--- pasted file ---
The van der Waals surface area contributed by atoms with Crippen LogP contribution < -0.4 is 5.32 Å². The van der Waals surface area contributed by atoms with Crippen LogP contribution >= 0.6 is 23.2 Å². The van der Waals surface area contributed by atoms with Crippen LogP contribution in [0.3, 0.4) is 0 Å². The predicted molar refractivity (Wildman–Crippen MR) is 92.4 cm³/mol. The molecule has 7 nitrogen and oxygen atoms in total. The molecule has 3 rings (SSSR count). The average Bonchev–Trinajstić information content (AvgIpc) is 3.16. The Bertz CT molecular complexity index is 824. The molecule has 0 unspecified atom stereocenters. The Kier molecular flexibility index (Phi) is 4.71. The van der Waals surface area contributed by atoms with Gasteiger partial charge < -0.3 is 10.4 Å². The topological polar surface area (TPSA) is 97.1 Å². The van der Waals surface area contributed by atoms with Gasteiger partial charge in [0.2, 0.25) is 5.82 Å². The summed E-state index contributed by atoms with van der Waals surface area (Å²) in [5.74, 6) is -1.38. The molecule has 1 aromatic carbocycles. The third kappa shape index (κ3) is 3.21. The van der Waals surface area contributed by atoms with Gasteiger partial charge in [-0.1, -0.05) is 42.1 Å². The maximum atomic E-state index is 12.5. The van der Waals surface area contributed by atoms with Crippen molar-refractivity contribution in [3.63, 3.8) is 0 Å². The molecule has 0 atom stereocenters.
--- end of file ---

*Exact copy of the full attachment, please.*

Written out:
The van der Waals surface area contributed by atoms with Crippen LogP contribution < -0.4 is 5.32 Å². The van der Waals surface area contributed by atoms with Crippen LogP contribution >= 0.6 is 23.2 Å². The van der Waals surface area contributed by atoms with Crippen LogP contribution in [0.3, 0.4) is 0 Å². The predicted molar refractivity (Wildman–Crippen MR) is 92.4 cm³/mol. The molecule has 7 nitrogen and oxygen atoms in total. The molecule has 3 rings (SSSR count). The average Bonchev–Trinajstić information content (AvgIpc) is 3.16. The Bertz CT molecular complexity index is 824. The molecule has 0 unspecified atom stereocenters. The Kier molecular flexibility index (Phi) is 4.71. The van der Waals surface area contributed by atoms with Gasteiger partial charge < -0.3 is 10.4 Å². The topological polar surface area (TPSA) is 97.1 Å². The van der Waals surface area contributed by atoms with Gasteiger partial charge in [0.2, 0.25) is 5.82 Å². The summed E-state index contributed by atoms with van der Waals surface area (Å²) in [5.74, 6) is -1.38. The molecule has 1 aromatic carbocycles. The third kappa shape index (κ3) is 3.21. The van der Waals surface area contributed by atoms with Gasteiger partial charge in [-0.1, -0.05) is 42.1 Å². The maximum atomic E-state index is 12.5. The van der Waals surface area contributed by atoms with Crippen molar-refractivity contribution in [3.63, 3.8) is 0 Å². The molecule has 0 atom stereocenters.